Is hybrid working actually working?

Many South African companies are now asking whether hybrid working is actually working as they step back and review their progress towards a new hybrid workplace. It is not always clear whether companies arrived at the right hybrid model that boosts individual productivity, team collaboration and organisational innovation.

“An increasing number of businesses have at least a portion of their employees who spend some of their time working in the office and some time working remotely,” says Linda Trim, director at Giant Leap.

She says companies can check if they are on the right path by considering six warning signs:

Managers out of sync with their teams

“If managers spend a lot more time in the office than their teams are, or a lot less, you have a problem,” Trim says. “If your boss spends most of the time in the office, although the official line is that you are welcome to spend two days a week at home, it is hard not to feel uneasy about working remotely.”

However, it can be even worse if the boss is in the office less than the rest of the team. When you have to be in the office four days a week, but the boss is only there for two, it feels unfair, Trim says, even when that discrepancy is directly related to the nature of your work and responsibilities.

ALSO READ: Time for the ‘Great Return’ to the office in 2023

Yes, people really miss the pandemic

Employees may often ask each other if they remember when everyone was working remotely and this is definitely an alarm bell. “When you hear your employees waxing nostalgic for the days of full-time remote work, you know the return to the office has been less than a clear win.”

She says employers should find out what employees miss about full-time remote work and then look for ways to reduce workplace frustrations, whether that means creating interruption-free hours, or increasing benefits, such as tastier snacks.”

Expanding working hours

Perhaps some executives still see 12-hour workdays as a badge of honour, but it just leads to burnout and resentment for many employees, Trim warns. “That is one risk of a hybrid schedule, since days crammed full of video calls and meetings often push other work, such as answering emails, planning and report writing, into the small hours.”

If your data shows email and messaging creeping past business hours, start by looking at your managers’ habits. “Again, look at a group, not individual users, to see if this is a top-down problem. When the boss is emailing at 9 at night, it can be hard for rank-and-file workers to unplug and unwind.”

ALSO READ: Remote workers 50% less likely to be considered for promotion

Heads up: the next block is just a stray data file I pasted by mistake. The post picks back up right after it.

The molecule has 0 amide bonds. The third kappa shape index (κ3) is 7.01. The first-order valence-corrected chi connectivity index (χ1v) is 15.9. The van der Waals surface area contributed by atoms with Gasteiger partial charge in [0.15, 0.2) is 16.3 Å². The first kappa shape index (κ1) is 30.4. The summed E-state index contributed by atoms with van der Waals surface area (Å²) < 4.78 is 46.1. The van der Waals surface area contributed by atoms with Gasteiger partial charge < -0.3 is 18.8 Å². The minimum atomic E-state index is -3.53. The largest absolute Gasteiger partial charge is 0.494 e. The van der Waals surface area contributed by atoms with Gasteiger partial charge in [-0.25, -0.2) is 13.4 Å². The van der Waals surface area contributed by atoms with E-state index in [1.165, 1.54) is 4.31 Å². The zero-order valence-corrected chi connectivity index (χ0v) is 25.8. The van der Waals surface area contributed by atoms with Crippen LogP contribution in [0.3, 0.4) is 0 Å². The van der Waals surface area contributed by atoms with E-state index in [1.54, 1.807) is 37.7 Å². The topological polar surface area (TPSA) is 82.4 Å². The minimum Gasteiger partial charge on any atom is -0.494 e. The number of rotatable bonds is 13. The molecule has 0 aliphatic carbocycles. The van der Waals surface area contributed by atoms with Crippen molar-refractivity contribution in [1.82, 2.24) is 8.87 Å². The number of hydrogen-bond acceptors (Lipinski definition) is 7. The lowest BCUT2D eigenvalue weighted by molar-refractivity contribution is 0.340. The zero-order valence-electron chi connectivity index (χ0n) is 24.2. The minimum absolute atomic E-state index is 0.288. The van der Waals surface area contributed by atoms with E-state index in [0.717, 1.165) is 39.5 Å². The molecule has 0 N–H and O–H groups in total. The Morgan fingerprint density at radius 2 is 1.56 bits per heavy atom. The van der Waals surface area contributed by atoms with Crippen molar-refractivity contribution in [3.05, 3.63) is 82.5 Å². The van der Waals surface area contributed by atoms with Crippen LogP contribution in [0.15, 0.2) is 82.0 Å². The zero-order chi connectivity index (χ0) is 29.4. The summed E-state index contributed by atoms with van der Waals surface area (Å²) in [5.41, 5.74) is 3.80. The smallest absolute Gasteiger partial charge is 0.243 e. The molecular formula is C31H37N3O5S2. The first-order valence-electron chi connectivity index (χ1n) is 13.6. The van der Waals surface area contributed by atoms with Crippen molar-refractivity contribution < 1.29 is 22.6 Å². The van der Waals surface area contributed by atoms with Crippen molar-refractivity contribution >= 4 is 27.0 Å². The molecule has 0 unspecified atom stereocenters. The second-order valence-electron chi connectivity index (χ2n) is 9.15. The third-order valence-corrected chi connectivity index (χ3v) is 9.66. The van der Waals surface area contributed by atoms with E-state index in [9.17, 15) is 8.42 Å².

When it is all business

Trim says many business leaders worry about what hybrid work means for their company culture, because they think of culture as something that happens when people are gathered around a conference table or heading out for drinks after work.

“The truth is that hybrid teams can build relationships and trust both in person and remotely but only if there is room for play and exploration as well as for the job at hand. When on-site days are so packed or if the volume of online communications is so overwhelming that there is no room to waste on a little personal news, it is a sign that you have not left any space for bonding.”

Her advice is to leave the first or last minutes of every meeting for informal conversation, call remote colleagues on their birthdays and set up an always-on webcam in the break room so that off-site workers can drop in for a spontaneous visit with their on-site colleagues.

ALSO READ: How companies can do performance management in hybrid times

When late adopters start to relapse

One positive effect of Covid was that even the most steadfast late adopters, people who refused to use Google Docs, Slack, Microsoft Teams or really anything other than email, finally had to learn to use online collaboration tools, many of which are just as useful in the office as they are when working remotely, Trim says.

“Now that they are back in the office, at least part of the time, are they relapsing by reducing their use of digital collaboration tools? If so, it is a sign that you have not found an effective approach to distributed and hybrid teams.”

If part of your team reverts to the physical exchange of paper, or at best whiteboards in the office, the hybrid team is not going to be as productive as you would like. “The hybrid workplace, in other words, is not a free pass to go backward, nor is it a free pass to throw out everything that worked before.”

She points out this is rather an opportunity to take what we learned during the pandemic and build something new, something better.

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